Vaccines can win the race against COVID-19 variants. Here’s how

(Credit: Unsplash)

This article is brought to you thanks to the collaboration of The European Sting with the World Economic Forum.

Author: Paul Stoffels, M.D., Vice Chairman of the Executive Committee and Chief Scientific Officer, Johnson & Johnson

  • COVID-19 variants threaten to undermine global vaccine programmes unless we accelerate the pace of delivery.
  • Just over 1% of people in low-income countries have received at least one dose of a COVID-19 vaccine.
  • In order to control the spread of COVID-19, we need a global effort to ensure no one is left behind in immunization campaigns.

A new wave of COVID-19 is engulfing many countries around the world primarily due to the increasingly prevalent and more transmissible Delta variant of the new coronavirus. With only a few regional exceptions, Delta is mounting a successful global attack.

In Indonesia and other Asian countries, health systems are overwhelmed and running out of oxygen. Across Africa – from Tunisia in the north to South Africa – the virus is surging; recently, recorded deaths on the continent jumped 40% in one week alone. In Europe, plans to lift or relax lockdowns are being delayed or modified. And in countries like the US and the UK, a number of key COVID-19 metrics have started to increase after months of decline.

The Delta variant (first discovered in India), and other variants of concern including Beta (South Africa) and Gamma (Brazil), are confirming the critical need to vaccinate billions of people around the world – fast. In the race between variants and vaccines, we are falling behind. Failure to pick up the pace now will enable this virus to multiply and mutate to the point where future variants could outsmart our vaccines.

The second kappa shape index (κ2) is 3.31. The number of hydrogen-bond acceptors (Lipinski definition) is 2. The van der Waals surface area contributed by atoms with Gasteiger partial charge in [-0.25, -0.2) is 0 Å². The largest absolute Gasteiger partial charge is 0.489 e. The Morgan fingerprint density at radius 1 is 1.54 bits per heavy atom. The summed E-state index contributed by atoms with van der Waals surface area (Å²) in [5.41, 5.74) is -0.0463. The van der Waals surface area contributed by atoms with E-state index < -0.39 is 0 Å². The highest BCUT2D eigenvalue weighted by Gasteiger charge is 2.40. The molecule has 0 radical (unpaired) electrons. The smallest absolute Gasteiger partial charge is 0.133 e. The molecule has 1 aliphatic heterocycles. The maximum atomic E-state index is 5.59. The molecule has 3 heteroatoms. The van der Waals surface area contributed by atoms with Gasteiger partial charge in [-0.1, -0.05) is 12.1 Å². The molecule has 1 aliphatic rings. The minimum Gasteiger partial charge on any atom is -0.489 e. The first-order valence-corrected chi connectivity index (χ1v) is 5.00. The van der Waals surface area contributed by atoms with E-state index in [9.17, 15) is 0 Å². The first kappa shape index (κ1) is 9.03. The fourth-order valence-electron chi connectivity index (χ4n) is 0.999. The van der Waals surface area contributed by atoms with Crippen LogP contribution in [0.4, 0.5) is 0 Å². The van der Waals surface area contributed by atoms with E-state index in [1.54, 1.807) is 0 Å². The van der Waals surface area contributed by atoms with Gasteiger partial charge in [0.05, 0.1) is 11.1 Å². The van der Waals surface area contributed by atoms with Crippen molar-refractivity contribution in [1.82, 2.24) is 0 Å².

In the quest to vaccinate every citizen of the world against COVID-19, speed and strategy are key. It’s essential to think smartly about the impressive armamentarium of vaccines at our disposal and ensure we don’t squander any of these lifesaving assets. No single vaccine can conquer COVID-19 – we need many.

Each vaccine should be deployed to the frontlines, targeted to where they can make the greatest impact so that no population is left behind. Above all, we need to follow through on vaccine delivery all the way from the supply depot to the last mile, turning every available vaccine dose into a vaccination in someone’s arm. Vaccines, Health and healthcare, Gavi

What is the World Economic Forum doing about access to vaccines?

In 2000, Gavi, the Vaccine Alliance was launched at the World Economic Forum’s Annual Meeting in Davos, with an initial pledge of $750 million from the Bill and Melinda Gates Foundation.

The aim of Gavi is to make vaccines more accessible and affordable for all – wherever people live in the world.

Along with saving an estimated 10 million lives worldwide in less than 20 years,through the vaccination of nearly 700 million children, – Gavi has most recently ensured a life-saving vaccine for Ebola.

At Davos 2016, we announced Gavi’s partnership with Merck to make the life-saving Ebola vaccine a reality.

The Ebola vaccine is the result of years of energy and commitment from Merck; the generosity of Canada’s federal government; leadership by WHO; strong support to test the vaccine from both NGOs such as MSF and the countries affected by the West Africa outbreak; and the rapid response and dedication of the DRC Minister of Health. Without these efforts, it is unlikely this vaccine would be available for several years, if at all.

Read more about the Vaccine Alliance, and how you can contribute to the improvement of access to vaccines globally – in our Impact Story.

At Johnson & Johnson, it was precisely this kind of pandemic scenario that informed our selection of a single-dose vaccine that could be easily transported without the need for ultra-cold refrigeration. Of course, no vaccine developer could have predicted how the original Wuhan strain of coronavirus would evolve, and whether their vaccines would hold up against emerging variants.